We've talked a lot about laying things out, etc, but we haven't talked about actually plotting data yet. Matplotlib has a number of different plotting functions -- many more than we'll cover here, in fact. There's a more complete list in the pyplot documentation, and Matplotlib gallery is a great place to get examples of all of them.

However, a full list and/or the gallery can be a bit overwhelming at first. Instead we'll condense it down and give you a look at some of the ones you're most likely to use, and then go over a subset of those in more detail.

Here's a simplified visual overview of matplotlib's most commonly used plot types. Let's browse through these, and then we'll go over a few in more detail. Clicking on any of these images will take you to the code that generated them. We'll skip that for now, but feel browse through it later.

```
In [ ]:
```# Let's get our standard imports out of the way
from __future__ import print_function
import numpy as np
import matplotlib
matplotlib.use('nbagg')
import matplotlib.pyplot as plt

We've briefly mentioned `ax.plot(x, y)`

and `ax.scatter(x, y)`

to draw lines and points, respectively. We'll cover some of their options (markers, colors, linestyles, etc) in the next section. Let's move on to a couple of other common plot types.

`ax.bar(...)`

and `ax.barh(...)`

Bar plots are one of the most common plot types. Matplotlib's `ax.bar(...)`

method can also plot general rectangles, but the default is optimized for a simple sequence of x, y values, where the rectangles have a constant width. There's also `ax.barh(...)`

(for horizontal), which makes a constant-height assumption instead of a constant-width assumption.

```
In [ ]:
```np.random.seed(1)
x = np.arange(5)
y = np.random.randn(5)
fig, axes = plt.subplots(ncols=2, figsize=plt.figaspect(1./2))
vert_bars = axes[0].bar(x, y, color='lightblue', align='center')
horiz_bars = axes[1].barh(x, y, color='lightblue', align='center')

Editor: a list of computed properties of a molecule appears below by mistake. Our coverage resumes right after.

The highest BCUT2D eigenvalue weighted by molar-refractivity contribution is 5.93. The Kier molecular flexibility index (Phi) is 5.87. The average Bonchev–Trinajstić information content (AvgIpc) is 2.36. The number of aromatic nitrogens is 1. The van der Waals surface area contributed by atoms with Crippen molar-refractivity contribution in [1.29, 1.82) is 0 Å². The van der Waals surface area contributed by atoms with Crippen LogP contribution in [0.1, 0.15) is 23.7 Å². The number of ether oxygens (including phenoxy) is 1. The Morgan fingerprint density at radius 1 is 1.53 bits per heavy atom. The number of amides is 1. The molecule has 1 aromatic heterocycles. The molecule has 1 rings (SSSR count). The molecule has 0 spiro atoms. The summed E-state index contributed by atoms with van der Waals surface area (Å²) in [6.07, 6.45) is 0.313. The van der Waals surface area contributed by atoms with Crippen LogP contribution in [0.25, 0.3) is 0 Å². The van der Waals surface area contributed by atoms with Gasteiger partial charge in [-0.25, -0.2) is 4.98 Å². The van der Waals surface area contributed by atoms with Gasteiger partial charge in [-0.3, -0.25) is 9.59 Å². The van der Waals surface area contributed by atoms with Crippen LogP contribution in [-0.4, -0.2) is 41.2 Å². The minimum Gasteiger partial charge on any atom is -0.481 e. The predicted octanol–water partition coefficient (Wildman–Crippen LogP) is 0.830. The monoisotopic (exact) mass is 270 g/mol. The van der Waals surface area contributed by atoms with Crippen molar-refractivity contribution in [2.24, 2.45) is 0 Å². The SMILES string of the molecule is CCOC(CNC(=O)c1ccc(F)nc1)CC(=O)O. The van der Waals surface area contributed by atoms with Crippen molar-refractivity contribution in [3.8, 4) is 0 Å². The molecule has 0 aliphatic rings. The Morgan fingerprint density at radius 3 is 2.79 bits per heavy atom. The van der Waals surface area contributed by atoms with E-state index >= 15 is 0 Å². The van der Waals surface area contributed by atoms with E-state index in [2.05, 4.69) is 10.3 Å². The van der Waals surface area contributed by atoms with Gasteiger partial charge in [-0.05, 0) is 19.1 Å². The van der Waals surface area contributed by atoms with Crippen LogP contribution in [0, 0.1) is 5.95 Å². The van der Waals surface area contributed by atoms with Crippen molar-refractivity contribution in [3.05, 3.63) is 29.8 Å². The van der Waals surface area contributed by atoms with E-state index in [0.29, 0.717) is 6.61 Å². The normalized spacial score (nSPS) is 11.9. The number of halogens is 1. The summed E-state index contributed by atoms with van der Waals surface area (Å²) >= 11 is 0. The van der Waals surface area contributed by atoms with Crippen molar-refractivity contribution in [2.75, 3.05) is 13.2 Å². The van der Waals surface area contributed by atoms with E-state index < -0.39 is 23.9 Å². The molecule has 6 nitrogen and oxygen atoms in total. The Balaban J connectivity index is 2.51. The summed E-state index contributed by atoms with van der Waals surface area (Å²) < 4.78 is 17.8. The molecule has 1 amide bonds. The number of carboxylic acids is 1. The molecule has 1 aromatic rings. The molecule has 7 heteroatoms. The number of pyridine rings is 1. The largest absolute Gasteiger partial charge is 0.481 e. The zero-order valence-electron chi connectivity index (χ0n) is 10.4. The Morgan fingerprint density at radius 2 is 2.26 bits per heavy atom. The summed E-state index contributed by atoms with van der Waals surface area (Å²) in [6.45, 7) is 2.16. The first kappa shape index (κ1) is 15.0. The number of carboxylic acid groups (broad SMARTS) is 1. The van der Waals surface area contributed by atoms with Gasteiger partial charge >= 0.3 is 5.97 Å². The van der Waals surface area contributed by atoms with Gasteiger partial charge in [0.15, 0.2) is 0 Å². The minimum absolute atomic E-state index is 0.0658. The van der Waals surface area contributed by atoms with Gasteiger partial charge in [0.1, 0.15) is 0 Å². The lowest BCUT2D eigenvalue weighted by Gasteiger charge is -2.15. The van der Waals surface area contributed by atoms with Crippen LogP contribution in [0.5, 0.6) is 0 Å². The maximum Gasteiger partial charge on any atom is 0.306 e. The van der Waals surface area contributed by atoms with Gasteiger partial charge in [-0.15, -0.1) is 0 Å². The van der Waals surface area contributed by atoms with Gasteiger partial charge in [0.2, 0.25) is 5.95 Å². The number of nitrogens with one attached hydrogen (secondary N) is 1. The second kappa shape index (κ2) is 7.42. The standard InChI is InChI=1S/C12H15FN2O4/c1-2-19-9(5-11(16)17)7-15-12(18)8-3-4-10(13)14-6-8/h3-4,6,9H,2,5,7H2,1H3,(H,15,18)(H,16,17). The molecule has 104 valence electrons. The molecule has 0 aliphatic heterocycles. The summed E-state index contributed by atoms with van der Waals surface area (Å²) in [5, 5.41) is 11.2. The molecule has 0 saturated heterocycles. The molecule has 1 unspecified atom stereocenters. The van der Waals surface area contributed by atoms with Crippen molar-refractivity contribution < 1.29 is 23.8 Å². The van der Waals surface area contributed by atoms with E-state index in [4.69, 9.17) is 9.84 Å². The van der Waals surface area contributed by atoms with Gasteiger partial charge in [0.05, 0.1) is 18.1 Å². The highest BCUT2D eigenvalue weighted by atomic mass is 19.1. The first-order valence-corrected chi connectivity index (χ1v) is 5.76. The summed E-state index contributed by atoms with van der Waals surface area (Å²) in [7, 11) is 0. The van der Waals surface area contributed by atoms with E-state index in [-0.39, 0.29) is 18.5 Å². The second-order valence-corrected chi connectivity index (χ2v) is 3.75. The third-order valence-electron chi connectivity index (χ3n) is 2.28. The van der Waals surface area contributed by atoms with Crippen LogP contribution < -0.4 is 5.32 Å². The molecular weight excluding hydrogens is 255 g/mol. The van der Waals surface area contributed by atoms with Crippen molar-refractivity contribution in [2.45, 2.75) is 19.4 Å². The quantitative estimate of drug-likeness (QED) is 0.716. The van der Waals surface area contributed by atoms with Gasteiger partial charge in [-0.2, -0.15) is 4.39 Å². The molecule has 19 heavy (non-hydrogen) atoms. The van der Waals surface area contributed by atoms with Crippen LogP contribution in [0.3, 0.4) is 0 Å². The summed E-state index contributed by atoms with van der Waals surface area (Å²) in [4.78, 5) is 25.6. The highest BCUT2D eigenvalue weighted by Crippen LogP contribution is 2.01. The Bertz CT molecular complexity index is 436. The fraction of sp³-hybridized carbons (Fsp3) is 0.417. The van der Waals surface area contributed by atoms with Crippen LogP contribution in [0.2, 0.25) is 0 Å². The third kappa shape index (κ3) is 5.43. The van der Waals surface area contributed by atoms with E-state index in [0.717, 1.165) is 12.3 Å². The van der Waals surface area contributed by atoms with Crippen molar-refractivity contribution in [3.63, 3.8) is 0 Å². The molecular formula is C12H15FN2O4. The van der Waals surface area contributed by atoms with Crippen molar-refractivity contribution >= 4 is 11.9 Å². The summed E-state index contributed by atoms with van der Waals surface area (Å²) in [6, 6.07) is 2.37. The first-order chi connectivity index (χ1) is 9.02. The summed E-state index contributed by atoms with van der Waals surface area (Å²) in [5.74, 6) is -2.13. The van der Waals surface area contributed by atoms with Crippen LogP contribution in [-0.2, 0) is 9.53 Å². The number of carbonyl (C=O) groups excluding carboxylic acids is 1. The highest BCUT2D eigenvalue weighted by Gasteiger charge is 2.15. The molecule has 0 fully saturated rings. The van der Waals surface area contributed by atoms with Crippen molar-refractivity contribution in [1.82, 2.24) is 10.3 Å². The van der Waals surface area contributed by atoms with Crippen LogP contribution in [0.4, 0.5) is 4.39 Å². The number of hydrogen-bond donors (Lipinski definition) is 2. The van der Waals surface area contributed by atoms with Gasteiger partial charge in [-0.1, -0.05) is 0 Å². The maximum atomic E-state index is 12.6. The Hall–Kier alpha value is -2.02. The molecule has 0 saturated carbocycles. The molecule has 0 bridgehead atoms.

# I'll also introduce axhline & axvline to draw a line all the way across the axes
# This can be a quick-n-easy way to draw an axis "spine".
axes[0].axhline(0, color='gray', linewidth=2)
axes[1].axvline(0, color='gray', linewidth=2)
plt.show()

Note that we held on to what `ax.bar(...)`

returned. Matplotlib plotting methods return an `Artist`

or a sequence of artists. Anything you can see in a Matplotlib figure/axes/etc is an `Artist`

of some sort. Most of the time, you will not need to retain these returned objects. You will want to capture them for special customizing that may not be possible through the normal plotting mechanism.

Let's re-visit that last example and modify what's plotted. In the case of `bar`

, a container artist is returned, so we'll modify its contents instead of the container itself (thus, `for bar in vert_bars`

).

```
In [ ]:
```fig, ax = plt.subplots()
vert_bars = ax.bar(x, y, color='lightblue', align='center')
# We could have also done this with two separate calls to `ax.bar` and numpy boolean indexing.
for bar, height in zip(vert_bars, y):
if height < 0:
bar.set(edgecolor='darkred', color='salmon', linewidth=3)
plt.show()

```
In [ ]:
```np.random.seed(1)
y = np.random.randn(100).cumsum()
x = np.linspace(0, 10, 100)
fig, ax = plt.subplots()
ax.fill_between(x, y, color='lightblue')
plt.show()

```
In [ ]:
```x = np.linspace(0, 10, 200)
y1 = 2 * x + 1
y2 = 3 * x + 1.2
y_mean = 0.5 * x * np.cos(2*x) + 2.5 * x + 1.1
fig, ax = plt.subplots()
# Plot the envelope with `fill_between`
ax.fill_between(x, y1, y2, color='yellow')
# Plot the "centerline" with `plot`
ax.plot(x, y_mean, color='black')
plt.show()

`data`

keyword argumentWhen using specialized data structures such as Pandas DataFrame and XArray, the input data to be plotted are accessed like dictionary elements. This can get very repetitive and tedious as one types out a plotting command accessing those elements. So, the `data`

keyword argument was added to many of the plotting functions in v1.5. With this feature, one can pass in a single dictionary-like object as `data`

, and use the string key names in the place of the usual input data arguments.

Let's revisit the above example:

```
In [ ]:
```x = np.linspace(0, 10, 200)
data_obj = {'x': x,
'y1': 2 * x + 1,
'y2': 3 * x + 1.2,
'mean': 0.5 * x * np.cos(2*x) + 2.5 * x + 1.1}
fig, ax = plt.subplots()
# Plot the envelope with `fill_between`
ax.fill_between('x', 'y1', 'y2', color='yellow', data=data_obj)
# Plot the "centerline" with `plot`
ax.plot('x', 'mean', color='black', data=data_obj)
plt.show()

```
In [ ]:
```%load exercises/2.1-bar_and_fill_between.py

```
In [ ]:
```import numpy as np
import matplotlib.pyplot as plt
np.random.seed(1)
# Generate data...
y_raw = np.random.randn(1000).cumsum() + 15
x_raw = np.linspace(0, 24, y_raw.size)
# Get averages of every 100 samples...
x_pos = x_raw.reshape(-1, 100).min(axis=1)
y_avg = y_raw.reshape(-1, 100).mean(axis=1)